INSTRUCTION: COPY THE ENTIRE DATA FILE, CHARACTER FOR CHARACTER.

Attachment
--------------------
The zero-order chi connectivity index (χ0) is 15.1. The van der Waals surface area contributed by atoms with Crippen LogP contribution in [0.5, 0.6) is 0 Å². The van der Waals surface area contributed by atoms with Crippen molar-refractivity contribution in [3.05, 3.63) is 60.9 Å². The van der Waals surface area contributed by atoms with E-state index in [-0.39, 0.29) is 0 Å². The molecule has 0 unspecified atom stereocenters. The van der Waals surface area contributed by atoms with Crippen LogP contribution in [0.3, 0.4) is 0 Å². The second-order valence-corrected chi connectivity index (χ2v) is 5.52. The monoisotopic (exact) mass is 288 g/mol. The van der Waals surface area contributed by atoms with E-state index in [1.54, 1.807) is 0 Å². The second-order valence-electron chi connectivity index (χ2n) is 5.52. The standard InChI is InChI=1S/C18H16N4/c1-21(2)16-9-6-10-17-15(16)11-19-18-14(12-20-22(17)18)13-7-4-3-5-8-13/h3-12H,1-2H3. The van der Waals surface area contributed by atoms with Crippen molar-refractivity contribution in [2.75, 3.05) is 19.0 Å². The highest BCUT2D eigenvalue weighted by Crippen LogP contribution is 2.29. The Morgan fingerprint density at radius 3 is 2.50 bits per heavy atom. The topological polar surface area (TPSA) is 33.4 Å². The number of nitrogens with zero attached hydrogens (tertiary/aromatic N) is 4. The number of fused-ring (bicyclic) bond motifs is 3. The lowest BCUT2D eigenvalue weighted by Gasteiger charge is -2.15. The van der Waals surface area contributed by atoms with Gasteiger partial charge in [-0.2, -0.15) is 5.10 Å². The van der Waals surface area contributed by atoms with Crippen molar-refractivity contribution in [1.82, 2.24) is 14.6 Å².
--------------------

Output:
The zero-order chi connectivity index (χ0) is 15.1. The van der Waals surface area contributed by atoms with Crippen LogP contribution in [0.5, 0.6) is 0 Å². The van der Waals surface area contributed by atoms with Crippen molar-refractivity contribution in [3.05, 3.63) is 60.9 Å². The van der Waals surface area contributed by atoms with E-state index in [-0.39, 0.29) is 0 Å². The molecule has 0 unspecified atom stereocenters. The van der Waals surface area contributed by atoms with Crippen LogP contribution in [0.3, 0.4) is 0 Å². The second-order valence-corrected chi connectivity index (χ2v) is 5.52. The monoisotopic (exact) mass is 288 g/mol. The van der Waals surface area contributed by atoms with E-state index in [1.54, 1.807) is 0 Å². The second-order valence-electron chi connectivity index (χ2n) is 5.52. The standard InChI is InChI=1S/C18H16N4/c1-21(2)16-9-6-10-17-15(16)11-19-18-14(12-20-22(17)18)13-7-4-3-5-8-13/h3-12H,1-2H3. The van der Waals surface area contributed by atoms with Crippen molar-refractivity contribution in [2.75, 3.05) is 19.0 Å². The highest BCUT2D eigenvalue weighted by Crippen LogP contribution is 2.29. The Morgan fingerprint density at radius 3 is 2.50 bits per heavy atom. The topological polar surface area (TPSA) is 33.4 Å². The number of nitrogens with zero attached hydrogens (tertiary/aromatic N) is 4. The number of fused-ring (bicyclic) bond motifs is 3. The lowest BCUT2D eigenvalue weighted by Gasteiger charge is -2.15. The van der Waals surface area contributed by atoms with Gasteiger partial charge in [-0.2, -0.15) is 5.10 Å². The van der Waals surface area contributed by atoms with Crippen molar-refractivity contribution in [1.82, 2.24) is 14.6 Å².